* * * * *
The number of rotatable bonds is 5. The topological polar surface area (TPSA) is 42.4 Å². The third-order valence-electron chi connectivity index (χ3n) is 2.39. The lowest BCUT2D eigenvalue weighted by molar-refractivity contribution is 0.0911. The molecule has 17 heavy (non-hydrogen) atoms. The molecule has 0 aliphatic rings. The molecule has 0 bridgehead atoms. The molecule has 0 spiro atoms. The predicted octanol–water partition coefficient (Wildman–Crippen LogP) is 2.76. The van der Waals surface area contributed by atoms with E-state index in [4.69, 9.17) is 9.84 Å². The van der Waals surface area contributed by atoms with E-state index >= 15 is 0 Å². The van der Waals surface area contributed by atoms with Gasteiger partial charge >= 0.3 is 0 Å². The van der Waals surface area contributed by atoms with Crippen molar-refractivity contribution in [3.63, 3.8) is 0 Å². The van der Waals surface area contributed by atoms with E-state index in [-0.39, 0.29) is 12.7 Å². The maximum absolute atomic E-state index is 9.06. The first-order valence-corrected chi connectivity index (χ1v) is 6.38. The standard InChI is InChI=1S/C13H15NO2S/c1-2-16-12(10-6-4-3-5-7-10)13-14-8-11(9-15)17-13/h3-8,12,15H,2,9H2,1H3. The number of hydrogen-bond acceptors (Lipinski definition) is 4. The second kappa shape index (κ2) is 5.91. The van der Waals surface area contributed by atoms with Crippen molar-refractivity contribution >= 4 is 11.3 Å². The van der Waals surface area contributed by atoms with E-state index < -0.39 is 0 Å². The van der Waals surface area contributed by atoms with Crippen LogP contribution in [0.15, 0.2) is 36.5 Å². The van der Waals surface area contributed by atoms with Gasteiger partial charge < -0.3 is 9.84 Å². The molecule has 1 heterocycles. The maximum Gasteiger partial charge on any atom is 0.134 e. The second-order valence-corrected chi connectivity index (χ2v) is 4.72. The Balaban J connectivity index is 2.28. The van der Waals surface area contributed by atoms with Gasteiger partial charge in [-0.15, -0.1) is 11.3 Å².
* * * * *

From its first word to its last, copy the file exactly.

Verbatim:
The number of rotatable bonds is 5. The topological polar surface area (TPSA) is 42.4 Å². The third-order valence-electron chi connectivity index (χ3n) is 2.39. The lowest BCUT2D eigenvalue weighted by molar-refractivity contribution is 0.0911. The molecule has 17 heavy (non-hydrogen) atoms. The molecule has 0 aliphatic rings. The molecule has 0 bridgehead atoms. The molecule has 0 spiro atoms. The predicted octanol–water partition coefficient (Wildman–Crippen LogP) is 2.76. The van der Waals surface area contributed by atoms with E-state index in [4.69, 9.17) is 9.84 Å². The van der Waals surface area contributed by atoms with E-state index >= 15 is 0 Å². The van der Waals surface area contributed by atoms with Gasteiger partial charge >= 0.3 is 0 Å². The van der Waals surface area contributed by atoms with Crippen molar-refractivity contribution in [3.63, 3.8) is 0 Å². The van der Waals surface area contributed by atoms with E-state index in [-0.39, 0.29) is 12.7 Å². The maximum absolute atomic E-state index is 9.06. The first-order valence-corrected chi connectivity index (χ1v) is 6.38. The standard InChI is InChI=1S/C13H15NO2S/c1-2-16-12(10-6-4-3-5-7-10)13-14-8-11(9-15)17-13/h3-8,12,15H,2,9H2,1H3. The number of hydrogen-bond acceptors (Lipinski definition) is 4. The second kappa shape index (κ2) is 5.91. The van der Waals surface area contributed by atoms with Crippen molar-refractivity contribution >= 4 is 11.3 Å². The van der Waals surface area contributed by atoms with E-state index < -0.39 is 0 Å². The van der Waals surface area contributed by atoms with Crippen LogP contribution in [0.15, 0.2) is 36.5 Å². The van der Waals surface area contributed by atoms with Gasteiger partial charge < -0.3 is 9.84 Å². The molecule has 1 heterocycles. The maximum Gasteiger partial charge on any atom is 0.134 e. The second-order valence-corrected chi connectivity index (χ2v) is 4.72. The Balaban J connectivity index is 2.28. The van der Waals surface area contributed by atoms with Gasteiger partial charge in [-0.15, -0.1) is 11.3 Å².